Though most of the fish are gone in present-day 2019, the places where these harvests of the spring’s vast arrival of swimmers (and with eels, in the autumn) occurred are still honored and celebrated. Yet while these places remain, many of them are a shadow of their former vibrant, powerful selves, overtopped with mills, dams, bridges and blasted and channelized into ill straits in the service of commerce and convenience.

Every group of Abenaki has their home river (n’sibo – my river) and every river has these places, the Sokwakiak among them. In Sokoki country along the Kwenitekw, some of the fishing places are at the Rock Dam/Rawson’s Island/Montague, Mskwamakok/Peskeompskut/Turners Falls, the Azewalad Sibo/Ashuelot River, Vernon Falls/ Great Bend/Cooper’s Point, the confluence with Wantastegok/West River at Brattleboro, and Kchi Pontekw/Bellows Falls. At these places are found a set of conditions that act to focus the fish at constricting, usually rockbound features such as falls, rapids, narrows, and channels. Accompanying these settings is the tumultuous energy of rushing, swirling, shimmering, splashing  water in full voice.

8manosek peskeompskut kwenitekw rock dam

The convergence of spirit, the elements, and resurgent prolific life – epitomized by  over-arching sky, shaped and shelving bedrock, sunlight and reflection, deep and strong currents – create a place of exchange. Spirit is able to move between worlds more readily here; the edges between the underworld of earth and water, existence on the surficial plane, and the above world of sky, blur and cross over. Things are in a state of flux, moving and mixing, intersecting. The constant change of creation is present here, closer and better accessible. This is one reason that messages of acknowledgement in the form of petroglyphs are often found at these places. These ancient representations, placed by medawlinnoak, medicine people, as they worked to seek balance with and through the presence of spirit concentrated there, continue to speak their opportune truths into the present. We see and hear them even now, carrying through the dysphoria and disturbance of the modern milieu.

The Aln8ba8dwaw8gan (Western Abenaki) word for the action of fishing is 8maw8gan, with the root being 8m- signifying “to lift.” On a pragmatic level this can be seen as a simple reference to the fish harvesting techniques of using a net, or a spear, or a hook and line. On another level it speaks of active, upward transition from one place to another.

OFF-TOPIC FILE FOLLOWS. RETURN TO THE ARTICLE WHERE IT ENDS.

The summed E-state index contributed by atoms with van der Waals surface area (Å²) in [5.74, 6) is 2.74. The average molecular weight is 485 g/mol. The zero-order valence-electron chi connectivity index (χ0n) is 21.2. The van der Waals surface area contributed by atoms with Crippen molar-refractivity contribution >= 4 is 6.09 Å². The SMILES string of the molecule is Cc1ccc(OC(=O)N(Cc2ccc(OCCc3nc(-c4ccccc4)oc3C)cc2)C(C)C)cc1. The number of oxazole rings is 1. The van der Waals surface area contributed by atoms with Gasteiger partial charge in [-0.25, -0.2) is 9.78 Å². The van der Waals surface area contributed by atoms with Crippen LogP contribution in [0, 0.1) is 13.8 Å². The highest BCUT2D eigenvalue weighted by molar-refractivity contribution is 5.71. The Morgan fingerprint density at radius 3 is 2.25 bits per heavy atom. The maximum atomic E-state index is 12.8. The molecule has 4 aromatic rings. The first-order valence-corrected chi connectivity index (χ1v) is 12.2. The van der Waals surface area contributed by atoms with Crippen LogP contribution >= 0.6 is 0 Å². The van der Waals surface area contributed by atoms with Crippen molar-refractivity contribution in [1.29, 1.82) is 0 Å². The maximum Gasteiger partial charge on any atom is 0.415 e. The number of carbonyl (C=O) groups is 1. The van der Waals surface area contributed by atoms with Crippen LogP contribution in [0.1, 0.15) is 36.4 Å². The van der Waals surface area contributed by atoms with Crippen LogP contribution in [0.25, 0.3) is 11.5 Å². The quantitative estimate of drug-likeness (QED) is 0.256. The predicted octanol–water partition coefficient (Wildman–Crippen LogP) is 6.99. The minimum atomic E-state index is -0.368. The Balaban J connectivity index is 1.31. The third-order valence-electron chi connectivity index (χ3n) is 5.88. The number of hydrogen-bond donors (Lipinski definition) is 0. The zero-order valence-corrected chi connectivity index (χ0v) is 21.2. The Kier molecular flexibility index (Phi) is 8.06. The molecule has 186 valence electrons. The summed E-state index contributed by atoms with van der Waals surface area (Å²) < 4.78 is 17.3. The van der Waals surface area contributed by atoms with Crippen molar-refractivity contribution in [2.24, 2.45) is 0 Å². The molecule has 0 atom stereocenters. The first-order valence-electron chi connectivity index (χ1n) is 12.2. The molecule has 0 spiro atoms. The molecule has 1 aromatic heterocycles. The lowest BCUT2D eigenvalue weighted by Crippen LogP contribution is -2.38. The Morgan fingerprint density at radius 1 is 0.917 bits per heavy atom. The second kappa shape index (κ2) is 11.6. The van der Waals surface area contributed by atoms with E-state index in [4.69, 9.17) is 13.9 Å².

The great waves of sustaining life that swam up the rivers and streams in Sigwan – the Spring, the “emptying or pouring out” – in the form of salmon, shad, and their kin – were and are an embodiment of this free exchange of spirit, in the very real form of cyclic return of abundant sustenance. Converging on these significant places, met there by the Aln8bak (the Abenaki people) and joined by other relations – the feeding eagles, osprey, gulls, bear, and otter –  the swimmers were lifted up – 8mawa – from the under[water]world into the surface world of the Aln8ba, at that juncture transitioning into another form for the good of the people.

The recognition of this great transformative gift necessarily results in an outpouring of gratitude and celebration, with reciprocal honoring (giving back) to the fish people and the life-giving river waters themselves. All of this as a ritual acknowledgement of “the way it is” – the connected circles of creation, the constancy of change, and the intention to find balance in the midst of it. If these agreements are not honored, and respectful acknowledgement made in the form of ceremonial practice (song, dance, gifts, prayer, proscribed or prescribed activities) it is seen as a breach of conduct. It truly is unconscionable to not do so; that this approach of reciprocal relationship worked well and sustainably for thousands of years is ample testament to its efficacy. That these same processes are breaking down around us now is a corroborating witness to the thoughtlessness of the mindset that replaced it.

Rev. Ezra Stiles Visits Wantastegok, 1763

ezra stiles diary excerpt

From Rev. Ezra Stiles’ travel diary, circa 1764, recounting a visit to the confluence of the Wantastekw/West River and Kwenitekw/Connecticut River. He traveled widely and recorded faithfully. This excerpt is from a trip up from his home base in Connecticut state, to scout what became the chartered town of Wilmington, VT. Note his references to particulars: There is no underbrush. White Ash trees 100 feet to the limbs and 4-5 feet in diameter at the base.

How did this happen? Indigenous people practiced a sophisticated permaculture. A nuanced, sustainable forest management regimen – working with water, fire, topography, seasonal changes, succession. This was and is not happenstance, circumstantial, or the divine gift of god. This is demonstrable evidence of reciprocal relationship in motion, the give and take of constant creation.

Red Paint, Red Ochre

iron seep 1 rt 30 brattleboro 2019

iron seep 2 rt 30 brattleboro 2019

iron seep 3 rt 30 brattleboro 2019

Iron-oxidizing bacteria feed on dissolved ferrous solutions in groundwater at the point where it emerges back into the atmosphere. There it may form deposits of ferrous oxide which can be collected and converted into yellow or red ochre pigments. This is also a historical source of what is known as bog iron.

These pigments are an important resource for many indigenous cultures, including the Wabanakiak. Ochre is a strong, persistent pigment that can last for thousands of years and has many practical and ceremonial uses. At times, the trickling iron-rich water will create intricate, organic cell-like patterns on rock or soil as the molecules aggregate. Sometimes it’s just a rainbow shimmer on the water surface.